My Garden Journal 2023 January

A new month and a new year for my garden journal, and the cold wet and windy weather continues as before.

Muscari were the stars of the first page of this month, one of my favourite early bulbs. Over the last few years we have managed to find a few more unusual ones.

I began the year by writing, “January 2023, a new month and a new year in our Avocet garden. With our climate changing as it is, it is difficult to guess what this year will bring. the weather presented to us last year made gardening more difficult than ever before. The heavy rain and strong winds carried over from December into the first day of the new year. On the second we awoke to a bright dry day, the first for some time.

I took advantage of the break in the weather to plant the last spring bulbs, which is weeks late. We had several packs of muscari to plant, one of my favourite flowering bulbs. I started with a mixed pack called ‘Blueberries and Cream’ all 50 of them. Then I planted a white called ‘White Magic’, 30 pale-flowered ‘Valerie Finnis’ and finally35 bicoloured M. ‘latifolium’.”

Wildlife featured on the opposite page where I wrote, “Wildlife enlightens our patch at this time of the year, driven in by the weather and drawn in by the plants provided for it. Wildlife lifts the gloomiest of days through colour, movement and song. Blackbirds and their cousins the thrushes busily strip colourful berries from the trees and shrubs we grow especially for them. We regularly check stored apples and some are always damaged or show signs of rot. These are thrown onto lawns and borders. These birds soon finish them off with a little help from wood mice, voles and shrews.

The hedgehog feeding stations are visited very infrequently at this time of year. In milder periods they will go wandering to visit and enjoy the water and dry food we supply for them.

When working in the garden we come across worms near the surface , and also discover frogs of all ages and sizes on the move. Soon we should have spawn in some of the ponds.

Bird sounds change now, their calls becoming songs which are far more cheerful and uplifting. Also some birds begin to explore nestboxes and natural nest sites to ensure they get the best. Bluetits and robins have already taken possession of boxes.

When gardening we often find ourselves among flocks of birds, usually titmice and finches. I love being in the garden when a flock of long tailed tits arrive, surrounding me with gentle calls and beautiful colours. A group of these ‘lollipop birds’ is called a ‘Zephyr’, which means a soft gentle breeze – so apt!”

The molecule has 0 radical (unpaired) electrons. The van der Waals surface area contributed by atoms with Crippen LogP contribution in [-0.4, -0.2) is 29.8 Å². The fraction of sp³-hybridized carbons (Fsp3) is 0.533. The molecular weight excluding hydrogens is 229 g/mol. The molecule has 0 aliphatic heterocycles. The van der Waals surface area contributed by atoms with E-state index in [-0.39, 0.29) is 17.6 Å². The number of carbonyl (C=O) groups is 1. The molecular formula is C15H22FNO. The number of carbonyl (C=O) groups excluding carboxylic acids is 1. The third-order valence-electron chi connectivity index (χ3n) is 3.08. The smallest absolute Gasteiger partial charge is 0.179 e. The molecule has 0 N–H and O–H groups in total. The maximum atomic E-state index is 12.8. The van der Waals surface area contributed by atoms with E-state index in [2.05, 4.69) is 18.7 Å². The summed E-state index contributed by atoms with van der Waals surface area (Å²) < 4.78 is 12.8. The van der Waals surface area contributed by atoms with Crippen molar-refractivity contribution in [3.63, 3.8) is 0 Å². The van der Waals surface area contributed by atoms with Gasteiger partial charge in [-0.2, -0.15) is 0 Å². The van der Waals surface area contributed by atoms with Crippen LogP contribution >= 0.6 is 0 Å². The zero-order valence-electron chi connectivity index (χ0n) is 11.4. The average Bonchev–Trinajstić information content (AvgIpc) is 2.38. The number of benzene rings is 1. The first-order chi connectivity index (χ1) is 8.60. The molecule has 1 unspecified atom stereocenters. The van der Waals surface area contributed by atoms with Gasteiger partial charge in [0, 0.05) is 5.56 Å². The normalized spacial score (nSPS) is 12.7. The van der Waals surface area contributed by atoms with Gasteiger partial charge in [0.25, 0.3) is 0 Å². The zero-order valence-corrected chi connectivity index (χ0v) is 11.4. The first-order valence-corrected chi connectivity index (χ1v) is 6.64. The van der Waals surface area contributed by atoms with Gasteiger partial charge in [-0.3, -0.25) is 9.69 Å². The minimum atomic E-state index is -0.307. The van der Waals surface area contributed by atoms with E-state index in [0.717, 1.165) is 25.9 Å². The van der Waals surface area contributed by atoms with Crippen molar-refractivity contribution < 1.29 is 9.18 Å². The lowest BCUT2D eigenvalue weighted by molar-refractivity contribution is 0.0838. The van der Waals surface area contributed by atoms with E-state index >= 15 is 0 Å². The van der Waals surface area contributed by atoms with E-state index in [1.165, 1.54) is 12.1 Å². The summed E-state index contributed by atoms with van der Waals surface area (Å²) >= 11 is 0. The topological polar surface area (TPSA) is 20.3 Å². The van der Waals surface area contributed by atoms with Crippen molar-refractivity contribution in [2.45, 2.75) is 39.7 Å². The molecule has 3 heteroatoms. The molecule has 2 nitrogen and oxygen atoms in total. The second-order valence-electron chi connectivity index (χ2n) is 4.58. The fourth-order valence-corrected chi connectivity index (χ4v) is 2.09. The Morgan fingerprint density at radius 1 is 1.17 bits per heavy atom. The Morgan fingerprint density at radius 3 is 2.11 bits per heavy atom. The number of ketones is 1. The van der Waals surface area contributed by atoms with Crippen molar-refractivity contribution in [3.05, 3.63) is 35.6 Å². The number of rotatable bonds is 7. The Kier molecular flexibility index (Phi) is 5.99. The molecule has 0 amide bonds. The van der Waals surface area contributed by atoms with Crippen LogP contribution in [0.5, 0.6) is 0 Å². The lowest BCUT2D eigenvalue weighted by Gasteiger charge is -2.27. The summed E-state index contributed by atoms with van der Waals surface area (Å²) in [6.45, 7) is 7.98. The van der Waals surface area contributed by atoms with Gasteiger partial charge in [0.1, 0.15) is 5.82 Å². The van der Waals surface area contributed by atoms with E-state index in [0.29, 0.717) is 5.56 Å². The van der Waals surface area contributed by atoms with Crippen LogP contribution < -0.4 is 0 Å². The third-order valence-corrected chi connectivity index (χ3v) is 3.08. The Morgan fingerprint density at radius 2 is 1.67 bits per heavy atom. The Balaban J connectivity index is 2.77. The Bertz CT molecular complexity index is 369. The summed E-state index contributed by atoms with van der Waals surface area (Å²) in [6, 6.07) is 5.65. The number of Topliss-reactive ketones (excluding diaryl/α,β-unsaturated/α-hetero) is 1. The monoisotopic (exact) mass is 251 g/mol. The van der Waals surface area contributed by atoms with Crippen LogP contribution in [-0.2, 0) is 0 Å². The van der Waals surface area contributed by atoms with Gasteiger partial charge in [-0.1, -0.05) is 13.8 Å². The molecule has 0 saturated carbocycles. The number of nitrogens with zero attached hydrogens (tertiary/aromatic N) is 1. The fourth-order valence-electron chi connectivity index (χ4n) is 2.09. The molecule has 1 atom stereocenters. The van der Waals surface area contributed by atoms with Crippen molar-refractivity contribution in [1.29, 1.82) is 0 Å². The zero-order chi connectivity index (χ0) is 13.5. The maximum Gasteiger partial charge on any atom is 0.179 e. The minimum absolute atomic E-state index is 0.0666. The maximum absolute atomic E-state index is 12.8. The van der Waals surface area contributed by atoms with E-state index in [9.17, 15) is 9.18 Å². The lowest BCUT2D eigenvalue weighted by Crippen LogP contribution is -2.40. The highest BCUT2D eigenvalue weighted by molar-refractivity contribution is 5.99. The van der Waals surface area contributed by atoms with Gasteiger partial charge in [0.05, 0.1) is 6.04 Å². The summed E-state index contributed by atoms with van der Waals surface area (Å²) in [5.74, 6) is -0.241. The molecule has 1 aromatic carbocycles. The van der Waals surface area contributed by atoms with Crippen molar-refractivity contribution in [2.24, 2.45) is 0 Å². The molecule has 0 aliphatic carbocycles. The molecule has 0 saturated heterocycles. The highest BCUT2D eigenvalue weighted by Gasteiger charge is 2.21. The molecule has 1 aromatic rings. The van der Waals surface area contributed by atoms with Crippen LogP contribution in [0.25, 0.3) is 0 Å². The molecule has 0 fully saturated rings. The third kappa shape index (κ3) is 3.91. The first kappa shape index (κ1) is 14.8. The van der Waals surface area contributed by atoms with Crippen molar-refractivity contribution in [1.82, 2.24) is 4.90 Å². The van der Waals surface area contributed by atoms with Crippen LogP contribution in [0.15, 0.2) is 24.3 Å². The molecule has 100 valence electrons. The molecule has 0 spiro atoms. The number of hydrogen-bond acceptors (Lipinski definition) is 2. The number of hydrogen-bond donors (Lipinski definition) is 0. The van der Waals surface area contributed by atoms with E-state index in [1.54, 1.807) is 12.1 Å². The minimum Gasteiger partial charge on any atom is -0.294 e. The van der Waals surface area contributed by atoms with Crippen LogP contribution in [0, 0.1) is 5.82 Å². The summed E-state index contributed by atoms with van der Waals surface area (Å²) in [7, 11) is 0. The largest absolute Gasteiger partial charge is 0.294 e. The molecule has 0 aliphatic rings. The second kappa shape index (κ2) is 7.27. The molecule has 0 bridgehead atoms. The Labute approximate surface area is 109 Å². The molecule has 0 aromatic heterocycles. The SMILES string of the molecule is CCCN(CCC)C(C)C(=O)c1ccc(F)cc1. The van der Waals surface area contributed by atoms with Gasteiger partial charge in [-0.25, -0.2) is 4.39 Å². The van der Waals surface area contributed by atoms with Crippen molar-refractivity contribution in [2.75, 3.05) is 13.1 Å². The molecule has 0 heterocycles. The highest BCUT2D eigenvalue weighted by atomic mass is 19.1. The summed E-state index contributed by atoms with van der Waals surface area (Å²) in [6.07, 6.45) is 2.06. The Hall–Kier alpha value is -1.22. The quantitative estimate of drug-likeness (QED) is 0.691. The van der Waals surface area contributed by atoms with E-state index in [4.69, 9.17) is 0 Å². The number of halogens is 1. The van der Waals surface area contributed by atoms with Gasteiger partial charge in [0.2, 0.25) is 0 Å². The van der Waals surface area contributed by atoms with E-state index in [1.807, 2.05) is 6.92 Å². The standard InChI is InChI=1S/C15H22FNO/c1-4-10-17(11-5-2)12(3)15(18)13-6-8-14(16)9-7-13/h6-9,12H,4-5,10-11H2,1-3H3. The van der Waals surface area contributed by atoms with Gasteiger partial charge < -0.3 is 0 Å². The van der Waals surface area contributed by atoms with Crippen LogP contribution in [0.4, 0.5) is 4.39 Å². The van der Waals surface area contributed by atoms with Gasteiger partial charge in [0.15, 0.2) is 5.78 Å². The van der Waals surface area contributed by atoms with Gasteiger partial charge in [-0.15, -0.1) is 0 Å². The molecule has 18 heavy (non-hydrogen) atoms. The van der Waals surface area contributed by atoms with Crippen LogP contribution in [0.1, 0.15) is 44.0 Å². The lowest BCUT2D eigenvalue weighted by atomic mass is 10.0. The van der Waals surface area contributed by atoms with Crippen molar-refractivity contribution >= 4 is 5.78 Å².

Over the page I feature catkins and on the opposite page I take a look at garden jobs we were involved in.

I noted,“January is the month when catkins appear on our betula and salix, birches and willows. In the countryside all around us hazels are dripping with their chartreuse coloured catkins.”

I then shared ten photos of some of our catkins. The top row shows Salix gracilistylus ‘Mount Aso’.

Next I shared two photos of a close relative of ‘Mount Aso’ called ‘Salix gracilistyla melanostachys’.

Then two photos of Betula albosinensis ‘Chinese Ruby’.

I will finish looking at catkins with three photos of another Betula, B. ‘Hergest’.

On the opposite page to these catkins was a page about working in the garden. I noted that, “Although January doesn’t often present us with decent gardening weather, we still wrap up warm and enjoy time outside! It is so good for us physically and mentally.”

We also cut down our old Prunus autumnalis which had died in the summer. We had our daughter Jo and her partner Ed to do the heavy work.

We can now turn over to two pages featuring trees with peeling bark, the first page being all betulas. I noted that, “Some of the ornamental trees we grow in our garden were chosen for their interesting bark, colour and texture. Betulas do this for us more than any other. But they also have another aspect of beauty for us to enjoy, peeling bark.”

Below; Betula albosinensis ‘Kanzu’.

Below; Betula albosinensis ‘China Ruby’

And below; Betula albosinensis septentrionalis

On the opposite page, the penultimate page for this month, I look at another two betulas with peeling bark plus a prunus that does the same.

Below; Betula ‘Hergest’

Below; Betula utilis jacquemontii ‘Snow Queen’

Below; The odd one out – Prunus serrula

So now we reach the final page for January which features more garden tasks. I noted that, “Whenever the weather allowed, which was very infrequent, we dressed up against cold and wet and spent time in the garden. We never knew what the weather would throw at us – rain, sleet, hail, snow, howling winds. Sometimes several of these would arrive on the same day.

We top dressed trees with shredded autumn leaves and finished off the board between the bark path and the gravel of the new eating area.

Jude planted some beautiful cyclamen given to us by gardening friends who came for lunch.

Ian cut down perennials in the Chicken Garden and we checked all tree stakes and ties.

All too soon January came to an end but hopefully it has taken the rotten weather with it.

By greenbenchramblings

A retired primary school head teacher, I now spend much of my time gardening in our quarter acre plot in rural Shropshire south of Shrewsbury. I share my garden with Jude my wife a newly retired teacher , eight assorted chickens and a plethora of wildlife. Jude does all the heavy work as I have a damaged spine and right leg. We also garden on an allotment nearby. We are interested in all things related to gardens, green issues and wildlife.

2 replies on “My Garden Journal 2023 January”

We love gardening in the winter months! This morning we did about 4 hours with a break in the middle for coffee which we drank sitting outside.We do dress up warm though.

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